However, he did bowl 25 overs during the Test, which was drawn as England lost the series 1-0.

The all-rounder - a star of England's Cricket World Cup and Ashes campaigns - has now confirmed he will be fit to bowl against the Proteas, with England's four-Test tour to begin on Boxing Day.

"It's alright," Stokes told talkSPORT. "I got some scans when we got back [to] England and there's nothing really showing up on the MRI scans, which is good news.

"I just need to toughen up I guess but it's alright and it's just treatment now. I will be fine to bowl [in South Africa]."

After a difficult Ashes series and a poor performance with the bat in the first Test in New Zealand, Joe Root returned to form in style in Hamilton, scoring 226 in the first innings, and Stokes claimed he backed the England captain to hit a double century ahead of the tour.

"Rooty is one of the best players in the world. He obviously went through a little bit of a dip in performance but that is natural, he’s human. The old saying is form is temporary and class is permanent," Stokes added.

"It's obviously great for English cricket to see Joe go out in his last innings before a big tour and hopefully we can see Rooty scoring runs like he normally does.

"Being Test captain is one of the toughest jobs and one of the most criticised and how people speak about you is dependent on how well the performances on the pitch individually and as a team.

"It's unfair most of the time that when things don’t go well the captain gets it all. I actually called Joe to get a double hundred on day one of our first warm-up game to Rory Burns. I think I was stood at slip and I said, 'Joe is going to get a double hundred this tour'."

England assistant coach Graham Thorpe wants players to use their experience of the 1-0 Test series defeat in New Zealand to develop a harder edge.

Joe Root's side are back in action in South Africa later this month, with the first of four Tests starting on Boxing Day at Centurion.

James Anderson, Mark Wood and Jonny Bairstow are expected to return to the squad having sat out the trip to New Zealand, where a draw in Hamilton meant the tourists were unable to overturn an innings defeat in the first Test at Mount Maunganui.

Nevertheless, Thorpe acknowledges there is a bigger picture to consider when it comes to England developing their Test game under new head coach Chris Silverwood – namely the next chance to regain the Ashes in 2021-22.

"We've got to keep developing our players, no doubt about that. They have to ask themselves when they come away from a trip like this: where can I get better?" said Thorpe, as quoted by The Guardian.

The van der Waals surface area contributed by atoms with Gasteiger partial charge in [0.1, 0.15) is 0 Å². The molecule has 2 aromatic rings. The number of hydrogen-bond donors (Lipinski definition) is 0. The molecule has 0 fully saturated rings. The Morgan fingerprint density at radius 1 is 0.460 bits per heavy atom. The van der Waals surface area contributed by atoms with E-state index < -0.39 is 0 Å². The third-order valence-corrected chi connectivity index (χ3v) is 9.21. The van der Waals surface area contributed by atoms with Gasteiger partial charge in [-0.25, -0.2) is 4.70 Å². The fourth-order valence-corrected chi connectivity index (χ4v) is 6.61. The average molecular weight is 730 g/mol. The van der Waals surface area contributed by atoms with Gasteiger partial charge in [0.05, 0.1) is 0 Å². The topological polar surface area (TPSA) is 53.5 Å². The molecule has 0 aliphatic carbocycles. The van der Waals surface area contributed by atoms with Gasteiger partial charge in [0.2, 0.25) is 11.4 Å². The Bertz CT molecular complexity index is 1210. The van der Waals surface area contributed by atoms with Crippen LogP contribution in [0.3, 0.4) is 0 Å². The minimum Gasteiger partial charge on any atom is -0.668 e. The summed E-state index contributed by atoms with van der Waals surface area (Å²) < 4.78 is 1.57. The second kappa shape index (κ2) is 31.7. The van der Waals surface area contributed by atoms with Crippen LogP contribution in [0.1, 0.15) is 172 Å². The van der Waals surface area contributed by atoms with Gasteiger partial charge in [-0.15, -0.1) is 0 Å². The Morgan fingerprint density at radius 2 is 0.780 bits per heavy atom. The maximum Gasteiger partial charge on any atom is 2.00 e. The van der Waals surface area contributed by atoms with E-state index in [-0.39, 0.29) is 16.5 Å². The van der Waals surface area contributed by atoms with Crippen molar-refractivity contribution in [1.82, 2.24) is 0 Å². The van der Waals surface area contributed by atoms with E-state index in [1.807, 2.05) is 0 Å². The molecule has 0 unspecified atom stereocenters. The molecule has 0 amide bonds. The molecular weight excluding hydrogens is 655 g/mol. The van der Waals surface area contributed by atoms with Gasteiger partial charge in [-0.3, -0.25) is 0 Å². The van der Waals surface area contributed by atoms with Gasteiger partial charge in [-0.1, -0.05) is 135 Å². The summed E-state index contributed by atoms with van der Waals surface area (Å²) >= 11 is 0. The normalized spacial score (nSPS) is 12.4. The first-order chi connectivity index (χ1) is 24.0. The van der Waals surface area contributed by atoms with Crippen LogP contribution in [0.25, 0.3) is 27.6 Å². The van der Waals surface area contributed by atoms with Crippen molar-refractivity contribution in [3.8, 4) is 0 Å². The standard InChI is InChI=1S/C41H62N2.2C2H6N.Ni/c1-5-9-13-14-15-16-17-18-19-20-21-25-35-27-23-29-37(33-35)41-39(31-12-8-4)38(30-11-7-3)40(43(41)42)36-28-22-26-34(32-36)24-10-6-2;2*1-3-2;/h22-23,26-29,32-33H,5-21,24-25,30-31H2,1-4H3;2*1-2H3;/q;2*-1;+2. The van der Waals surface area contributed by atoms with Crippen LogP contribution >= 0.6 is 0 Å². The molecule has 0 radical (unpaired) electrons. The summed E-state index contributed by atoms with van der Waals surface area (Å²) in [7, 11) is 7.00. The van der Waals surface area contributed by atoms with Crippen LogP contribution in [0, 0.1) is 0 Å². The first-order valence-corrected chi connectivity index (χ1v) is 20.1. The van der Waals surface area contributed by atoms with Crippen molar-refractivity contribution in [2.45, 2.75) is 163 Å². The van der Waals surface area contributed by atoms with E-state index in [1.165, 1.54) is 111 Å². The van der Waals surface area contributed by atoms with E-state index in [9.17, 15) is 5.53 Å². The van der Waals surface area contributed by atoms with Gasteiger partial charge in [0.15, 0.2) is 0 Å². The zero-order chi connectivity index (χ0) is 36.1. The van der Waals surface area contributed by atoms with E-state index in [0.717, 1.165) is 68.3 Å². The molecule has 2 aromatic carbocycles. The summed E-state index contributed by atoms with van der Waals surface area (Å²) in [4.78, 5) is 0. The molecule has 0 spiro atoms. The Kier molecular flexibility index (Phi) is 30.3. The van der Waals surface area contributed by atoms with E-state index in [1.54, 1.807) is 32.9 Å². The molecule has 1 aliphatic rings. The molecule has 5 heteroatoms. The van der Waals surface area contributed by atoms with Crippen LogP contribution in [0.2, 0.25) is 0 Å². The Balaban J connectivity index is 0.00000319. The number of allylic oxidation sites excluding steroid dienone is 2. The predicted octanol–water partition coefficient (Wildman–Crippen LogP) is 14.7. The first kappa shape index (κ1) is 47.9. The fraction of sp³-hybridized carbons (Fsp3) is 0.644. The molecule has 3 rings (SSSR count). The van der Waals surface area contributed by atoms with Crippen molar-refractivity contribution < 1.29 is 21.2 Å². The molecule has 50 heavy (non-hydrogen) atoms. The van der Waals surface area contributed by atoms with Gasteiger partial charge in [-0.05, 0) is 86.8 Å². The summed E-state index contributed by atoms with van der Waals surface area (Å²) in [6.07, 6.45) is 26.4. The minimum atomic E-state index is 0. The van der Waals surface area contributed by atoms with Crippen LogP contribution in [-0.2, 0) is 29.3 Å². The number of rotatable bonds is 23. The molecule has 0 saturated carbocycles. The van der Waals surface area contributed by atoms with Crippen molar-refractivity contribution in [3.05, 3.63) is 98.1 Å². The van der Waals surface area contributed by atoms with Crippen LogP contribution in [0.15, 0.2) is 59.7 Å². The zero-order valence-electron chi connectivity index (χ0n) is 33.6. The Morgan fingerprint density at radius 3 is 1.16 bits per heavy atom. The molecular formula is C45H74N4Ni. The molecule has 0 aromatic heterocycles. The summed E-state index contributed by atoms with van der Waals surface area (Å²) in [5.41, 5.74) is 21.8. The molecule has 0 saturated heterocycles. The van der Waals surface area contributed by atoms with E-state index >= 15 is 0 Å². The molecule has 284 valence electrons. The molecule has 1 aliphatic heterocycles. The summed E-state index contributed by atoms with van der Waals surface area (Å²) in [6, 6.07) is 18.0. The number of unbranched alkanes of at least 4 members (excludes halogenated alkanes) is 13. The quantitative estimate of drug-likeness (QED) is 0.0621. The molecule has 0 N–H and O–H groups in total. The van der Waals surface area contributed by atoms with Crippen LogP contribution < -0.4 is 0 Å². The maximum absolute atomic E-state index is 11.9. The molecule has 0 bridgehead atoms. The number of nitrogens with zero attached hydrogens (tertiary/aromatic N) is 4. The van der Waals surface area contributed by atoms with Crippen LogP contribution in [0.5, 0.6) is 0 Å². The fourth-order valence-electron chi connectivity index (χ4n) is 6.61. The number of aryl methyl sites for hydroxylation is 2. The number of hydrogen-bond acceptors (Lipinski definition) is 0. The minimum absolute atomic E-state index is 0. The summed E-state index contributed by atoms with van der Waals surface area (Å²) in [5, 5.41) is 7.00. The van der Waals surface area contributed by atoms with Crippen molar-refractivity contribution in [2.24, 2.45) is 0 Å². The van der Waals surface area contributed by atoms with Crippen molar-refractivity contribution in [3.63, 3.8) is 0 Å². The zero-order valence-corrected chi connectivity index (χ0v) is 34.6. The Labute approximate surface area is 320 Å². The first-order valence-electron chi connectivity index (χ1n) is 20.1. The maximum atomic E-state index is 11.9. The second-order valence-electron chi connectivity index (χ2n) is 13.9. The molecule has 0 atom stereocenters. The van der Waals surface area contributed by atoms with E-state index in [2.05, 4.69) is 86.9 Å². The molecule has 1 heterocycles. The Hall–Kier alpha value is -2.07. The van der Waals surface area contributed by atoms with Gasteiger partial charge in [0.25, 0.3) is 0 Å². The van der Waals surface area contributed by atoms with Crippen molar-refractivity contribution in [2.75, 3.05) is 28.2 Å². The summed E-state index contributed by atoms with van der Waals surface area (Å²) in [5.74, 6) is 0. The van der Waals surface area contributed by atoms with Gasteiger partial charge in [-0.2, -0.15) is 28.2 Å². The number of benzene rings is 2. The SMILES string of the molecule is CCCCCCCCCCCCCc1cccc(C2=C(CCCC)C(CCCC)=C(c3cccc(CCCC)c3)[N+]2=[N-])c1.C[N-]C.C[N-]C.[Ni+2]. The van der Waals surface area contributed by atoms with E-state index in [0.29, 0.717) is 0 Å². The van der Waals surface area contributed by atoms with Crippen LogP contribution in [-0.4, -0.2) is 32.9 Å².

"Because the big picture is that down the line, in a couple of years' time, we'll need resilient cricketers going to Australia.

"It’s down to our players to be honest and for us to be honest with them.

"If we are going to keep trying to go up that Test ladder and really compete abroad then we have to keep challenging the players along the way."

Virat Kohli has returned to the top of the batting list in the ICC Test Player Rankings ahead of Steve Smith, whose Australia team-mate David Warner is back in the first five.

Smith struggled for form in Australia's dominant series win over Pakistan and, having scored only 36 runs in the second Test in Adelaide, saw his points drop from 931 to 923.

Conversely, India skipper Kohli scored 136 in the day-night Test against Bangladesh and returned to the summit on 928 points.

Warner rose an impressive 12 places to fifth after making a sensational 335 against Pakistan, while fellow Aussie Marnus Labuschagne makes the top 10 for the first time in his career.

England captain Joe Root is back in the top 10 having slipped out last week. He climbs to seventh after a sublime 226 versus New Zealand in the drawn second Test.

England captain Joe Root backed Jofra Archer to bounce back after the paceman struggled to have an impact in the 1-0 Test series loss to New Zealand.

Archer finished with just two wickets at an average of 104.50 as England lost the series after the second Test was drawn in Hamilton on Tuesday.

But Root backed the 24-year-old, who saw Joe Denly drop a simple chance to dismiss Kane Williamson off his bowling on day five, to respond.

"He's found out that Test cricket is hard. You sometimes don't get the rewards you deserve in Test cricket," he told Sky Sports.

"He is a fantastic talent and there's no doubt he's going to contribute to England in Test cricket.

"I expect him to bounce back quite quickly. He's a fast learner."

Williamson and Ross Taylor made unbeaten centuries at Seddon Park before the rain arrived, leading to a drawn second Test.

Root was unsurprisingly left disappointed after the series loss, saying: "It was a frustrating day.

"I thought we tried everything as a bowling group, a couple of chances didn't stick. I thought we were forcing the issue a lot of the time."

Black Caps captain Williamson praised his team after holding on for a draw on a flat pitch in the second Test.

"It was a great fighting effort over the last couple of weeks. We know how strong the England side is. To lose both tosses but to keep showing that fight was really pleasing to see," he said.

"The first match for us was a fantastic victory. To come here and back it up with another strong performance was really pleasing."